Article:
Remembering Phyllis Jackson
- Published: July 29, 2020
Yellow Springs has lost a treasure.
Church members, family, friends and well-wishers gathered outside Central Chapel AME Church on Saturday morning, July 18, to pay final respects to Phyllis Lawson Jackson, 95. A fifth-generation resident of Yellow Springs, Jackson died on July 11 after a long and rich life in the village.
The memorial service was held in the parking lot of Central Chapel to observe physical distancing amid the COVID-19 pandemic. About six weeks prior, the church had hosted a graduation celebration for Central Chapel teenagers in the same lot. Jackson, despite her age and the heat of the season, took part.
“She attended everything. Whatever was going on — she was there,” friend and fellow church member Sharon Perry said in a recent interview.
“Her presence was everywhere,” Perry added.
The village’s pride, love and sense of loss were palpable at Saturday’s memorial and in interviews the News conducted with a few of the many Yellow Springs residents whose lives Jackson — widely known as Mrs. Phyllis or Mrs. Jackson — touched and uplifted.
Reflecting on Jackson last Saturday, Yellow Springs native and local educator John Gudgel described her as the community’s historian and conscience. With her quiet yet forceful presence, she exemplified the adage “Speak softly and carry a big stick,” he said.
She spoke “softly but sometimes sternly,” he added, to laughs and murmurs of agreement from listeners. Like others attending the memorial, Gudgel had known Jackson as a village “mother” and respected elder since his birth.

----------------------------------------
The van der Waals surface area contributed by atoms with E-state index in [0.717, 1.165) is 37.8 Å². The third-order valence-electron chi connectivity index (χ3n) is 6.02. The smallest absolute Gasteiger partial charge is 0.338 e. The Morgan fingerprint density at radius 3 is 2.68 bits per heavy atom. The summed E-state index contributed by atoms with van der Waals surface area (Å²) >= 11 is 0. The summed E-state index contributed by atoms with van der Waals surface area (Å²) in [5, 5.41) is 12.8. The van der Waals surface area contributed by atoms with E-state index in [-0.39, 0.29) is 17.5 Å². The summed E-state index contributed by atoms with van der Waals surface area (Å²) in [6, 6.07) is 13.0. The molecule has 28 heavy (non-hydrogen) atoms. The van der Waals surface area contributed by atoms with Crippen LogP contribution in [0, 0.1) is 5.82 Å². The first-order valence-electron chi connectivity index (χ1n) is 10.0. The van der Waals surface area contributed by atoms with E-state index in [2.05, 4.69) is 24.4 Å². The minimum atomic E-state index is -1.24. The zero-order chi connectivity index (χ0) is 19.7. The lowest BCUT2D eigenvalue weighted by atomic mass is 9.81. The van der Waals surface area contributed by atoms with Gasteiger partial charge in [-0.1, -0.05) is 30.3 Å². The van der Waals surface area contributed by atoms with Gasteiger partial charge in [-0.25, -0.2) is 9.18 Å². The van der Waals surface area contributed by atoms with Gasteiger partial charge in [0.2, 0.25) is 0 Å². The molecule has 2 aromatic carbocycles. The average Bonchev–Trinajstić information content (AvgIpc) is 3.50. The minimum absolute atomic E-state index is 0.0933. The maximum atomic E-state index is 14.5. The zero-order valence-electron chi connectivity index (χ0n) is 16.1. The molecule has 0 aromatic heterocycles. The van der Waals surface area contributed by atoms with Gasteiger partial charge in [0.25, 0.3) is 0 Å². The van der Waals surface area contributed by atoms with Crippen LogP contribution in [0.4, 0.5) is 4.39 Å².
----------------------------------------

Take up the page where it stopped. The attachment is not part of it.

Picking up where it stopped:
Jackson’s life of service and deep knowledge of her community’s history are among the lasting gifts she gave to Yellow Springs, Gudgel said.
“She was so much about caring for our community,” he said.
And he evoked her “deadpan wit,” which caught those who didn’t know her well by surprise. She joked with such a straight face that people didn’t always know how to react, he said.
Kevin McGruder also spoke at Saturday’s memorial, recalling that he met Jackson soon after arriving in Yellow Springs in 2012 to teach history at Antioch College. A shared love of history and their attendance at Central Chapel, where Jackson had been a member since 1943, brought them together, he said.
McGruder emphasized Jackson’s pivotal role in uncovering, preserving and transmitting local history, especially Black history, through research, stories and written accounts.
“Phyllis Jackson was our griot,” he said, referring to the keeper of history in parts of West Africa.
Jackson’s passion for history began early, as did her awareness that Black history was often forgotten or ignored. As a ninth-grader at Bryan High School, Jackson discovered that her history teacher had never heard of Crispus Attucks, a Black man considered the first American killed in the Revolutionary War. She was “disappointed,” McGruder said.
That omission may have spurred her to recover and record the history of Yellow Springs, especially that of its Black residents.
Among the publications to her credit is a history of Wheeling Gaunt, the former enslaved person who went on to become a man of wealth and influence in Yellow Springs, donating to the Village the land that is now Gaunt Park. All subsequent scholarship about Gaunt draws on her groundbreaking research, according to McGruder.
Jackson also served as an editor of the “Blacks in Yellow Springs” encyclopedia of local history, initiated by local nonprofit The 365 Project to compile stories of the ordinary and extraordinary Black citizens who have contributed to the economic, social, cultural and spiritual vitality and diversity of Yellow Springs. Jackson wrote entries for the encyclopedia, as well as serving on its editorial board.
She was “really pleased” when the first edition of the encyclopedia came out earlier this year, McGruder noted in a recent interview with the News.